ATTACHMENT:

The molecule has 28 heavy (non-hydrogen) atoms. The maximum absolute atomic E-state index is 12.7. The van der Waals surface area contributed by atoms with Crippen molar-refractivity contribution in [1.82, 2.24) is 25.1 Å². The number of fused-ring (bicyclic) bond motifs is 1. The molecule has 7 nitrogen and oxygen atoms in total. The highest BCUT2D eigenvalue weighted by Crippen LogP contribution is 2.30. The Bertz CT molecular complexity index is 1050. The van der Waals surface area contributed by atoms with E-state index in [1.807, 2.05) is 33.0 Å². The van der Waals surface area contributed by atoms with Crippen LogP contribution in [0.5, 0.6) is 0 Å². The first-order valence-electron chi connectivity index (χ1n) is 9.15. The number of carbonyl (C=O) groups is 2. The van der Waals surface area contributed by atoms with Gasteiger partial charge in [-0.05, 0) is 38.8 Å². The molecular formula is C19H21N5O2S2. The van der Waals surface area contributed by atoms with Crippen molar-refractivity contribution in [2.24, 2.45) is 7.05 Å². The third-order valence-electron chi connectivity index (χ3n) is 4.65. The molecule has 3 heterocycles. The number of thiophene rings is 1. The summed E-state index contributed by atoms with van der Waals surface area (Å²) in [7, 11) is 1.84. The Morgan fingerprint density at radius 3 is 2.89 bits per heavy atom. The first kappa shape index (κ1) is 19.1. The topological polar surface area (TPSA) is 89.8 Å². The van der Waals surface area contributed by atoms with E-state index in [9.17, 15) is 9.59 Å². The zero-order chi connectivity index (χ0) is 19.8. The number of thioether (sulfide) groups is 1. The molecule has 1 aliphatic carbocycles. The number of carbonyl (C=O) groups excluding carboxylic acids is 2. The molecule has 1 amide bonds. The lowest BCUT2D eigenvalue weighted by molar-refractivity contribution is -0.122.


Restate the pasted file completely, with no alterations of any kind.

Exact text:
The molecule has 28 heavy (non-hydrogen) atoms. The maximum absolute atomic E-state index is 12.7. The van der Waals surface area contributed by atoms with Crippen molar-refractivity contribution in [1.82, 2.24) is 25.1 Å². The number of fused-ring (bicyclic) bond motifs is 1. The molecule has 7 nitrogen and oxygen atoms in total. The highest BCUT2D eigenvalue weighted by Crippen LogP contribution is 2.30. The Bertz CT molecular complexity index is 1050. The van der Waals surface area contributed by atoms with E-state index in [1.807, 2.05) is 33.0 Å². The van der Waals surface area contributed by atoms with Crippen LogP contribution in [0.5, 0.6) is 0 Å². The first-order valence-electron chi connectivity index (χ1n) is 9.15. The number of carbonyl (C=O) groups is 2. The van der Waals surface area contributed by atoms with Gasteiger partial charge in [-0.05, 0) is 38.8 Å². The molecular formula is C19H21N5O2S2. The van der Waals surface area contributed by atoms with Crippen molar-refractivity contribution in [2.24, 2.45) is 7.05 Å². The third-order valence-electron chi connectivity index (χ3n) is 4.65. The molecule has 3 heterocycles. The number of thiophene rings is 1. The summed E-state index contributed by atoms with van der Waals surface area (Å²) in [7, 11) is 1.84. The Morgan fingerprint density at radius 3 is 2.89 bits per heavy atom. The first kappa shape index (κ1) is 19.1. The topological polar surface area (TPSA) is 89.8 Å². The van der Waals surface area contributed by atoms with E-state index in [9.17, 15) is 9.59 Å². The zero-order chi connectivity index (χ0) is 19.8. The number of thioether (sulfide) groups is 1. The molecule has 1 aliphatic carbocycles. The number of carbonyl (C=O) groups excluding carboxylic acids is 2. The molecule has 1 amide bonds. The lowest BCUT2D eigenvalue weighted by molar-refractivity contribution is -0.122.